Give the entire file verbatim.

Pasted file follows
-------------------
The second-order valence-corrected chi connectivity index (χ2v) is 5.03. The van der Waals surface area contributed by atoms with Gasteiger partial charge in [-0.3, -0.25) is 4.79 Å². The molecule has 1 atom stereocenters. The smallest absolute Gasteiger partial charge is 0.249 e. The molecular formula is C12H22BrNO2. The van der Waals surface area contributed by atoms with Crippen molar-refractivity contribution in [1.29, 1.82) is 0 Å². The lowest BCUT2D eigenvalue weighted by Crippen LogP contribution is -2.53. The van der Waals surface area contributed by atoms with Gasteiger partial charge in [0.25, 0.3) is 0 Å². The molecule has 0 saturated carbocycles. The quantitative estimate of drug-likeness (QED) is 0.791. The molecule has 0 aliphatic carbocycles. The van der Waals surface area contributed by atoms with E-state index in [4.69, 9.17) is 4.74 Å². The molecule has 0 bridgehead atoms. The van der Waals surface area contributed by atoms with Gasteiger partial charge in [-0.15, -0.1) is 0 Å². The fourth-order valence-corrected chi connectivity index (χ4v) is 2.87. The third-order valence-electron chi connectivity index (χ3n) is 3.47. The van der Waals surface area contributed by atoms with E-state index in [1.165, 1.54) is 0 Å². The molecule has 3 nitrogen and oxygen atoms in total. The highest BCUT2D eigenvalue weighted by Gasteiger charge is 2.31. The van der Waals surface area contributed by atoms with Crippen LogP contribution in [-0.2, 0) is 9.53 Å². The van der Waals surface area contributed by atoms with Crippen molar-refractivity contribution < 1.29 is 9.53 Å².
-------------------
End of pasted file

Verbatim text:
The second-order valence-corrected chi connectivity index (χ2v) is 5.03. The van der Waals surface area contributed by atoms with Gasteiger partial charge in [-0.3, -0.25) is 4.79 Å². The molecule has 1 atom stereocenters. The smallest absolute Gasteiger partial charge is 0.249 e. The molecular formula is C12H22BrNO2. The van der Waals surface area contributed by atoms with Crippen molar-refractivity contribution in [1.29, 1.82) is 0 Å². The lowest BCUT2D eigenvalue weighted by Crippen LogP contribution is -2.53. The van der Waals surface area contributed by atoms with Gasteiger partial charge in [0.25, 0.3) is 0 Å². The molecule has 0 saturated carbocycles. The quantitative estimate of drug-likeness (QED) is 0.791. The molecule has 0 aliphatic carbocycles. The van der Waals surface area contributed by atoms with E-state index in [4.69, 9.17) is 4.74 Å². The molecule has 0 bridgehead atoms. The van der Waals surface area contributed by atoms with Gasteiger partial charge in [-0.15, -0.1) is 0 Å². The fourth-order valence-corrected chi connectivity index (χ4v) is 2.87. The third-order valence-electron chi connectivity index (χ3n) is 3.47. The van der Waals surface area contributed by atoms with E-state index in [1.165, 1.54) is 0 Å². The molecule has 3 nitrogen and oxygen atoms in total. The highest BCUT2D eigenvalue weighted by Gasteiger charge is 2.31. The van der Waals surface area contributed by atoms with Crippen LogP contribution in [-0.2, 0) is 9.53 Å². The van der Waals surface area contributed by atoms with Crippen molar-refractivity contribution < 1.29 is 9.53 Å².